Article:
Creating an Organized Financial System

Wednesday, April 24 at 10:25 AM
Category: Personal Finance

With April being Financial Literacy Month and spring cleaning underway in many households, we thought it would be a good time to help you tackle the paperwork that piles up when managing your finances. Each month you have bills to pay, every year you a tax return to file, each purchase has a receipt to be sorted and major life events have important documents to be stored. Having an organized financial system instead of just throwing everything into a drawer or box can save time and reduce the stress of not being able to find something when you need it.

Creating a filing system
Most people end up using filing folders in a drawer to store their financial records. If you do not have an available drawer to use, then consider buying a plastic storage bin. Buy a box of folders and label them for each type of expense you normally have and for other types of records you plan to keep. Common expenses include: rent/mortgage, utilities, auto, insurance, family, employment, bank statements, retirement, medical, etc.

Once you have the files set up just fill them with your receipts, statements and other information. There is a good chance some of the folders will get quite bulky over time. When that happens, you can start a new one or better yet, toss out what you do not need. Read here for helpful information on what to toss and when.

Paying your monthly bills
There are two general rules that apply here:

  • Pay all bills before any late payment fees are charged.
  • Keep accurate records.

You will receive bills throughout the month and each bill will have a due date. These due dates will be different and spread throughout the month. Therefore, you should pay bills twice a month. Since some of the due dates will be the end of the month and you must count on a couple of days for mail. Consider the 10th and 25th of the month as bill paying days. Sticking to this schedule will make it simple and you will avoid late fees.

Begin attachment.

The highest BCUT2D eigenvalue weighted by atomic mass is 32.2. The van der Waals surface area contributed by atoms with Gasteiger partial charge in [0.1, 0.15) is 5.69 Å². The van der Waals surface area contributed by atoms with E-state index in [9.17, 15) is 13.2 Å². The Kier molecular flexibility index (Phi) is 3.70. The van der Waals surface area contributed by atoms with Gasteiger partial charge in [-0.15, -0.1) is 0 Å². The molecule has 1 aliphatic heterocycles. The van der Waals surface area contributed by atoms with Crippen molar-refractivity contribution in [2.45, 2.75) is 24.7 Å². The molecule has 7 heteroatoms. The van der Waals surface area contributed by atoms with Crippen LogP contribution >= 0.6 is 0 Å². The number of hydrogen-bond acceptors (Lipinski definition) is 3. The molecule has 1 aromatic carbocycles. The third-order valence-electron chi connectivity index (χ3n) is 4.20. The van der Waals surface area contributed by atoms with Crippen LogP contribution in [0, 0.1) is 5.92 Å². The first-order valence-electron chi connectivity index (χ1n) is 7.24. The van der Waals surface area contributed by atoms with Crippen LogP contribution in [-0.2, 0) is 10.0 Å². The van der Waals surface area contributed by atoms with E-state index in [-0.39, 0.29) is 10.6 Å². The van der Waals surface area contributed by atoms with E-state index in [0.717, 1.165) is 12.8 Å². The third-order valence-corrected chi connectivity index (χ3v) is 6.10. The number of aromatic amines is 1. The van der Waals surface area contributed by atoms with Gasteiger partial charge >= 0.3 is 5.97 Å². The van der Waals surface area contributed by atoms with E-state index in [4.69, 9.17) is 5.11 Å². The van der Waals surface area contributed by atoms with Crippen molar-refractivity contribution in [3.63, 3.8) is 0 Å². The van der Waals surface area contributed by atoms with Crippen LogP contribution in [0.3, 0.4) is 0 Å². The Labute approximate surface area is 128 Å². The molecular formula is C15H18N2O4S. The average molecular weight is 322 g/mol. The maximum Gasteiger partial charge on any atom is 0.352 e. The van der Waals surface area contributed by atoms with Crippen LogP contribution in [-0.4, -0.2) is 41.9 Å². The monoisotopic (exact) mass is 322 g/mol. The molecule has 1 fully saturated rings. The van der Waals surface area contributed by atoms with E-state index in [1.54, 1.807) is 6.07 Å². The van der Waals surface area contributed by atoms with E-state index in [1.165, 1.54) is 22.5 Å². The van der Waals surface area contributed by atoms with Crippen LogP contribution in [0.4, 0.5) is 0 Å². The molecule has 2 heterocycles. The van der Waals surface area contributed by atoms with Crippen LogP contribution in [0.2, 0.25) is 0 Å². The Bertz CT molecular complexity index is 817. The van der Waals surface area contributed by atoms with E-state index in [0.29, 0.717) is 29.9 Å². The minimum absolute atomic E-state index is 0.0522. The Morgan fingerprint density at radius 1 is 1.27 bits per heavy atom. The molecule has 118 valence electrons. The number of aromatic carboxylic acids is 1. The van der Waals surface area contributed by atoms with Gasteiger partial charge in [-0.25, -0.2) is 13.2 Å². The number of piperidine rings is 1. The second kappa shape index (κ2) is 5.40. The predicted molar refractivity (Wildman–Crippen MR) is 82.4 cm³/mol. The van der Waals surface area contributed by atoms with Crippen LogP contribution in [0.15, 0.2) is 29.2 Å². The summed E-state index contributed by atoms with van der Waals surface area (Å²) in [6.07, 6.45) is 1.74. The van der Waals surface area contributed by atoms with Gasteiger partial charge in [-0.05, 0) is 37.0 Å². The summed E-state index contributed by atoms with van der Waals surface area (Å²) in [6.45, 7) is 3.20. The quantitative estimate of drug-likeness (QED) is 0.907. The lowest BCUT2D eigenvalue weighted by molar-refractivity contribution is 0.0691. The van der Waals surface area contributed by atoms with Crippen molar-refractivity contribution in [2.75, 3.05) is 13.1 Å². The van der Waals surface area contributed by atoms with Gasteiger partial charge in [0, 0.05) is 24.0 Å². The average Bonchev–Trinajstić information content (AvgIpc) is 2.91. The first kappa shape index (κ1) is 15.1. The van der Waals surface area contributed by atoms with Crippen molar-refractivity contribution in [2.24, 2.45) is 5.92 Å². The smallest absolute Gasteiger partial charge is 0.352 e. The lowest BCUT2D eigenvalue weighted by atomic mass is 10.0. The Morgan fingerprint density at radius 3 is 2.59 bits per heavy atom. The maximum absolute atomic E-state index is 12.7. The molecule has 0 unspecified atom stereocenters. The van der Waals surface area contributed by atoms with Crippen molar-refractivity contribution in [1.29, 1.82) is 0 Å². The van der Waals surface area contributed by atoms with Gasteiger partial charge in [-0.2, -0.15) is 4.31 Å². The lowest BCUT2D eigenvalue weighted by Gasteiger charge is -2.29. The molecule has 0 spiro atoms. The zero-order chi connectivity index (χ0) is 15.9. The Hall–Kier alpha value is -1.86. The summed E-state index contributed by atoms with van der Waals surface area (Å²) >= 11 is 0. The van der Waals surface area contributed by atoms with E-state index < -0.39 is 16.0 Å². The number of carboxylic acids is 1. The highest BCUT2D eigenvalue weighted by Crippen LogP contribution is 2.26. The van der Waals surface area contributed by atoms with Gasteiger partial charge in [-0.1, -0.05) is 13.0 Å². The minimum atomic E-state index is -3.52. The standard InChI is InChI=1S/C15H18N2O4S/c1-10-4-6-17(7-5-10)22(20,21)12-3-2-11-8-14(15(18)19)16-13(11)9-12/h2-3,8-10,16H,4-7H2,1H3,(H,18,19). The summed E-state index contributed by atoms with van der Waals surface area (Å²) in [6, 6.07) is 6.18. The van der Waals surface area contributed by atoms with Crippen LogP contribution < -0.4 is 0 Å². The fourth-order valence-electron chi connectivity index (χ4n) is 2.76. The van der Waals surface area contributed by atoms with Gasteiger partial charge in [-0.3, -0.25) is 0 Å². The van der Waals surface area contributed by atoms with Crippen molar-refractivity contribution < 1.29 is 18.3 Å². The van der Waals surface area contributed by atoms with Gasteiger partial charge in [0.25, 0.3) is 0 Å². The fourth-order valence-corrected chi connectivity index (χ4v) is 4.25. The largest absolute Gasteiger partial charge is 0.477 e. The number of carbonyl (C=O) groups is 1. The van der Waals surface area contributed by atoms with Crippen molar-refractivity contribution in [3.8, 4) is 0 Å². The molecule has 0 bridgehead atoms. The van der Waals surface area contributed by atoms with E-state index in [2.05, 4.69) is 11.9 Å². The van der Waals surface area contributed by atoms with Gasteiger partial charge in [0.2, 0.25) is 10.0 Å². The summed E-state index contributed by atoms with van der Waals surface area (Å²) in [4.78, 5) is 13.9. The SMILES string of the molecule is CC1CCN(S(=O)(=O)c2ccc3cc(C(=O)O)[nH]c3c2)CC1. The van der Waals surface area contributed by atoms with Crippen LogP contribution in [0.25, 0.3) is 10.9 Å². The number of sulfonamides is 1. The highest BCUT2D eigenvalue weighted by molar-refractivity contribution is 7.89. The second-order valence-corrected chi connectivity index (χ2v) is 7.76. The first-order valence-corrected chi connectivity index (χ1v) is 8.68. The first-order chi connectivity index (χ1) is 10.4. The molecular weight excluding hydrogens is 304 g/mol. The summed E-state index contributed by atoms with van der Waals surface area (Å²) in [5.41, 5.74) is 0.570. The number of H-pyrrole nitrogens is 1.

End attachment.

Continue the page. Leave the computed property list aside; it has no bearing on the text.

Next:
When a bill arrives in the mail, open it, take a quick look at it to make sure there is nothing unusual about it and put it in a file folder (the "to be paid" folder). On the two days each month you pay bills, simply take that file and pay the bills. That is also when you should look more carefully at each bill. That way, you will become more familiar with how you are spending your money and you can double check to make sure everything is accurate. After the bill is paid, you should write the date you paid it and the check number on the bill. You then just file the bill or statement in your file folder for that category.

Managing your checking account
Accurate financial records, especially with your checking account, are a must. You need to know how much money is in your account before you write checks and make charges with your debit card to avoid bouncing checks and getting overdraft charges. This means you have to record each check and debit card transaction. This sounds simple, but it is easy to forget an ATM withdrawal or write a check and forget to record it. Recording each withdrawal and check is simply a habit you must develop.

Reconcile your account each month. You may want to consider using personal finance software like Quicken or Microsoft Money. You can write checks with these programs and they make balancing your account easier. If you use this type of software, then do not forget to enter ATM transactions conducted and individual checks written.

The views of this article are for general information use only. Please contact and speak with a subject expert when specific advice is needed.

Tags: Budgeting, Cash Management, Financial Education
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